Queen Elizabeth II left behind four dogs.
As you already know, Her Majesty Queen Elizabeth II passed away last Thursday, Sept 8, 2022. With her passing, a new King has been crowned, King Charles III.
Queen Elizabeth II leaves behind four children, King Charles III, Anne, Princess Royal, Andrew, Duke of York, and Edward, Earl of Wessex. She also leaves behind eight grandchildren, including Prince William, who is next in line of succession, and 12 great-grandchildren, including Prince George, who is next in line after his father, Prince William.
Queen Elizabeth also leaves behind four-legged creatures that have captured the hearts of many, her beloved dogs.
Her Majesty has four living dogs, Pembroke Welsh corgis, Muick and Sandy, a cocker spaniel, Lissy, and a dorgi mixed-breed, Candy. Now, the question is, where will they go?
Fortunately, the dogs aren’t just Queen Elizabeth II’s dogs, they’re the dogs of the Royal Family. And they won’t have to worry about where they’ll live now.
“The Duke and Duchess of York will care for Queen Elizabeth II’s beloved corgis,” their representative told USA Today.
Even though they’re already divorced, Prince Andrew and Duchess Sarah Ferguson still live at the Royal Lodge on the Windsor estate together and they’ll take care of the dogs together. And the Duchess seemed to be a perfect choice for the dogs because apparently, she and Her Majesty bonded over dogs, even after the divorce.
Queen Elizabeth loves her corgis.
Her love for corgis dates back to her childhood when her father King George VI was gifted with a corgi in 1933. They named him Dookie. Queen Elizabeth and Prince Margaret loved their dog. And when Queen Elizabeth II turned 18, she was gifted a Pembroke Welsh corgi she named Susan.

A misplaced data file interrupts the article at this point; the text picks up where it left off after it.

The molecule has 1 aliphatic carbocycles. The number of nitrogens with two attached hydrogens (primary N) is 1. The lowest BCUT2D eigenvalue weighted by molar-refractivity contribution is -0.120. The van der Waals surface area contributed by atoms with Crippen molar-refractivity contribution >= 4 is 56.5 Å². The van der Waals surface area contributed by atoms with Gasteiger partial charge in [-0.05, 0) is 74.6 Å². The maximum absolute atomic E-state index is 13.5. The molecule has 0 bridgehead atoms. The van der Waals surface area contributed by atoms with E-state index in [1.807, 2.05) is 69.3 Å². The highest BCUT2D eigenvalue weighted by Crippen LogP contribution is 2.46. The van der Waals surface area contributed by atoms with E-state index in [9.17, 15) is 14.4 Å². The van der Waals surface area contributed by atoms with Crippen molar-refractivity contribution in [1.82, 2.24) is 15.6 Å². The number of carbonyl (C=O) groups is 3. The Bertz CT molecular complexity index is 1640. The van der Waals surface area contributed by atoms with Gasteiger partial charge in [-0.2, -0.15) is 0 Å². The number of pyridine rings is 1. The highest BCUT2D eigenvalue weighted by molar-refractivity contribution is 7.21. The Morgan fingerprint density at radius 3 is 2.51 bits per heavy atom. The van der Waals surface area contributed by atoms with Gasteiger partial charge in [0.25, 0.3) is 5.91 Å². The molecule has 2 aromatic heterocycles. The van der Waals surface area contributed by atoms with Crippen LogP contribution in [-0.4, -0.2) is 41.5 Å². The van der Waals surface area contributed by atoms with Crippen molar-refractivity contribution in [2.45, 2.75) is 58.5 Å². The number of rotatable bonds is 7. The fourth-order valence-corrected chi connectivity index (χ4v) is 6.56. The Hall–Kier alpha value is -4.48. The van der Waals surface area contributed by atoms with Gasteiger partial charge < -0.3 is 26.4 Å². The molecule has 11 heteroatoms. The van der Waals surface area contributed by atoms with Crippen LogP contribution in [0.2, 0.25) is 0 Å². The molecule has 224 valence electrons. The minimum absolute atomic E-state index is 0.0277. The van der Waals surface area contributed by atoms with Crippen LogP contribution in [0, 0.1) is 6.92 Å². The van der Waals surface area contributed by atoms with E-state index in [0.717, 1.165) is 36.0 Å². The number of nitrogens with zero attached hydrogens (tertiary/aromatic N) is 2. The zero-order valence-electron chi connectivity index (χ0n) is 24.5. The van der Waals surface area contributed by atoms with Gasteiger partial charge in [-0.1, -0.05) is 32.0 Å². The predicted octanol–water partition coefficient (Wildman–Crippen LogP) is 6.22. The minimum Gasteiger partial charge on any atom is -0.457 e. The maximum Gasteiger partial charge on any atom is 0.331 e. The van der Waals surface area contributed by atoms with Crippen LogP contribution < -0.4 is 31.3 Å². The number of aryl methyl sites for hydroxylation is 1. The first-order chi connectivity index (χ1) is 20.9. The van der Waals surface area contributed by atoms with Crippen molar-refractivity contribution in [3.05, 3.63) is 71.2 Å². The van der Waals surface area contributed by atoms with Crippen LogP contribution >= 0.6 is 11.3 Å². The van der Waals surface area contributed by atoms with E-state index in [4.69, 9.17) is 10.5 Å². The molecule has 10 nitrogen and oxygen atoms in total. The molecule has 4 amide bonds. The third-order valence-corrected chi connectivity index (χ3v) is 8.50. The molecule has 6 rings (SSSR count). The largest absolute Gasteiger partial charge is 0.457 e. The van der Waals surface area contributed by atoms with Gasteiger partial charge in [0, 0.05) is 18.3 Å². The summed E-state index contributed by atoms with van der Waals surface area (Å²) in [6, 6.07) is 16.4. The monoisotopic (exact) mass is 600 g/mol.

“Susan became the common ancestor for all of the queen’s dogs, ‘an incredible genetic legacy,’” the AKC shared.
Because of Susan, Queen Elizabeth would go on to have more than 30 dogs. The last of Susan’s descendants, Willow, died in 2018.
Her Majesty didn’t have lots of corgis because she loves corgis but because of something deeper.
“The dogs,” the BBC has noted, “are a connection to her father and a more carefree time. Every puppy after Susan was a way of keeping part of that with her, and a reminder that life and dynasties go on.”
And it’s true. The dogs have helped Queen Elizabeth II and other people through the most difficult times of their lives.
In fact, Queen Elizabeth II was known to walk away from difficult situations and walk off with her dogs. War surgeon Dr. David Nott remembered a time when he couldn’t talk to Her Majesty because of Post-Traumatic Stress Disorder (PTSD) because of the war in Syria.
“All of a sudden the courtiers brought the corgis and the corgis went underneath the table.” The Queen opened a tin of biscuits. “And so for 20 minutes during this lunch the Queen and I fed the dogs. She did it because she knew that I was so seriously traumatized,” Dr. Nott described.
This time around, it’s the dog’s turn for healing. And it’s good to know that they’re going to a home where they’ll always be loved.
Watch the video here and learn more about Her Majesty’s love for her dogs.